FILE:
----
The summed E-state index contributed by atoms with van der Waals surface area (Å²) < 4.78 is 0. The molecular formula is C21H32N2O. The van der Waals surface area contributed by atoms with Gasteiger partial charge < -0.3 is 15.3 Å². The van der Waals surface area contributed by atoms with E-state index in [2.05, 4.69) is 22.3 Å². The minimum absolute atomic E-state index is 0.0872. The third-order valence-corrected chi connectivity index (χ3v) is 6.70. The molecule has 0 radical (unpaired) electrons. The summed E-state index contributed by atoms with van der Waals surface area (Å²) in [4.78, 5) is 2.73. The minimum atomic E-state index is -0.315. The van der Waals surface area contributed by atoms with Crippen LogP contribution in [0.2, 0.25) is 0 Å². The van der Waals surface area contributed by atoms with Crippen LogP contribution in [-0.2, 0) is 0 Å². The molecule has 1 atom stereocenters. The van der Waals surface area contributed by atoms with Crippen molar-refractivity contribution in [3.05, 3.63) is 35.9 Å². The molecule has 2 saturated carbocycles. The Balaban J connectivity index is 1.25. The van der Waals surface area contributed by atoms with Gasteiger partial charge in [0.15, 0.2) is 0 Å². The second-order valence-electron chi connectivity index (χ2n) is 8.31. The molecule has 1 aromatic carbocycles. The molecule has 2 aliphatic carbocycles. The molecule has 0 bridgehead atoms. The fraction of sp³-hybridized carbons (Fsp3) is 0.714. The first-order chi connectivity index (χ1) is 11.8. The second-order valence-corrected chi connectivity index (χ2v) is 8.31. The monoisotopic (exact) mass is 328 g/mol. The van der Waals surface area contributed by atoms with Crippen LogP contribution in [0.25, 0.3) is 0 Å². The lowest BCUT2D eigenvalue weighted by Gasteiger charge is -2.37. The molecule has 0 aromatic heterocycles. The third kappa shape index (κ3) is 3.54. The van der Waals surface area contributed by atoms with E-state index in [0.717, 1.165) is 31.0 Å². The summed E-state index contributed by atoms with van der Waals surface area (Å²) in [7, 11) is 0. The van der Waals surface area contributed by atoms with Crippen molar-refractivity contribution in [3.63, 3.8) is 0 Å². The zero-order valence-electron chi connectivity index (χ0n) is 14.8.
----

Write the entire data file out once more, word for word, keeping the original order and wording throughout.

The summed E-state index contributed by atoms with van der Waals surface area (Å²) < 4.78 is 0. The molecular formula is C21H32N2O. The van der Waals surface area contributed by atoms with Gasteiger partial charge < -0.3 is 15.3 Å². The van der Waals surface area contributed by atoms with E-state index in [2.05, 4.69) is 22.3 Å². The minimum absolute atomic E-state index is 0.0872. The third-order valence-corrected chi connectivity index (χ3v) is 6.70. The molecule has 0 radical (unpaired) electrons. The summed E-state index contributed by atoms with van der Waals surface area (Å²) in [4.78, 5) is 2.73. The minimum atomic E-state index is -0.315. The van der Waals surface area contributed by atoms with Crippen LogP contribution in [0.2, 0.25) is 0 Å². The van der Waals surface area contributed by atoms with Crippen LogP contribution in [-0.2, 0) is 0 Å². The molecule has 1 atom stereocenters. The van der Waals surface area contributed by atoms with Crippen molar-refractivity contribution in [3.05, 3.63) is 35.9 Å². The molecule has 2 saturated carbocycles. The Balaban J connectivity index is 1.25. The van der Waals surface area contributed by atoms with Gasteiger partial charge in [0.15, 0.2) is 0 Å². The second-order valence-electron chi connectivity index (χ2n) is 8.31. The molecule has 1 aromatic carbocycles. The molecule has 2 aliphatic carbocycles. The molecule has 0 bridgehead atoms. The fraction of sp³-hybridized carbons (Fsp3) is 0.714. The first-order chi connectivity index (χ1) is 11.8. The second-order valence-corrected chi connectivity index (χ2v) is 8.31. The monoisotopic (exact) mass is 328 g/mol. The van der Waals surface area contributed by atoms with Crippen LogP contribution in [0.25, 0.3) is 0 Å². The lowest BCUT2D eigenvalue weighted by Gasteiger charge is -2.37. The molecule has 0 aromatic heterocycles. The third kappa shape index (κ3) is 3.54. The van der Waals surface area contributed by atoms with E-state index in [0.717, 1.165) is 31.0 Å². The summed E-state index contributed by atoms with van der Waals surface area (Å²) in [7, 11) is 0. The van der Waals surface area contributed by atoms with Crippen molar-refractivity contribution in [3.63, 3.8) is 0 Å². The zero-order valence-electron chi connectivity index (χ0n) is 14.8.